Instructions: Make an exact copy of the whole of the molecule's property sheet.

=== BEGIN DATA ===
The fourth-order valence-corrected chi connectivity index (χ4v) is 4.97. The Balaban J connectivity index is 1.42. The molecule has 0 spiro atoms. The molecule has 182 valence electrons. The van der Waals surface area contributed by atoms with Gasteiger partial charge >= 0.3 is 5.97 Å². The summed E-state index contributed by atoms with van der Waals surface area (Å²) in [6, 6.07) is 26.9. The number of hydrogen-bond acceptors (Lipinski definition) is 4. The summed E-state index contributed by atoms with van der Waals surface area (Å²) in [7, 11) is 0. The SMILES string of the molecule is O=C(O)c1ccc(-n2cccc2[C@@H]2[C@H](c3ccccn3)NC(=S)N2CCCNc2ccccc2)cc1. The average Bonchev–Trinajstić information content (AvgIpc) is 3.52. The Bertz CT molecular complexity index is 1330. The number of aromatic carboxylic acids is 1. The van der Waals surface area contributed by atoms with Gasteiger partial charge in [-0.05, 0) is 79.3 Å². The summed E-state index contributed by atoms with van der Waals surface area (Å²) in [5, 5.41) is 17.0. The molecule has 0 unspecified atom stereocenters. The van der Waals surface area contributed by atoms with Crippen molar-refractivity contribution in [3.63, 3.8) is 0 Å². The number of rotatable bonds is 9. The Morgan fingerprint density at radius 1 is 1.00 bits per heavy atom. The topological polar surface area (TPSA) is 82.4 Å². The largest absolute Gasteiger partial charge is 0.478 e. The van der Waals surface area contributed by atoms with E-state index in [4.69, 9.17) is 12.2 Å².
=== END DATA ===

The fourth-order valence-corrected chi connectivity index (χ4v) is 4.97. The Balaban J connectivity index is 1.42. The molecule has 0 spiro atoms. The molecule has 182 valence electrons. The van der Waals surface area contributed by atoms with Gasteiger partial charge >= 0.3 is 5.97 Å². The summed E-state index contributed by atoms with van der Waals surface area (Å²) in [6, 6.07) is 26.9. The number of hydrogen-bond acceptors (Lipinski definition) is 4. The summed E-state index contributed by atoms with van der Waals surface area (Å²) in [7, 11) is 0. The SMILES string of the molecule is O=C(O)c1ccc(-n2cccc2[C@@H]2[C@H](c3ccccn3)NC(=S)N2CCCNc2ccccc2)cc1. The average Bonchev–Trinajstić information content (AvgIpc) is 3.52. The Bertz CT molecular complexity index is 1330. The number of aromatic carboxylic acids is 1. The van der Waals surface area contributed by atoms with Gasteiger partial charge in [-0.05, 0) is 79.3 Å². The summed E-state index contributed by atoms with van der Waals surface area (Å²) in [5, 5.41) is 17.0. The molecule has 0 unspecified atom stereocenters. The van der Waals surface area contributed by atoms with Crippen molar-refractivity contribution in [3.63, 3.8) is 0 Å². The number of rotatable bonds is 9. The Morgan fingerprint density at radius 1 is 1.00 bits per heavy atom. The topological polar surface area (TPSA) is 82.4 Å². The largest absolute Gasteiger partial charge is 0.478 e. The van der Waals surface area contributed by atoms with E-state index in [4.69, 9.17) is 12.2 Å².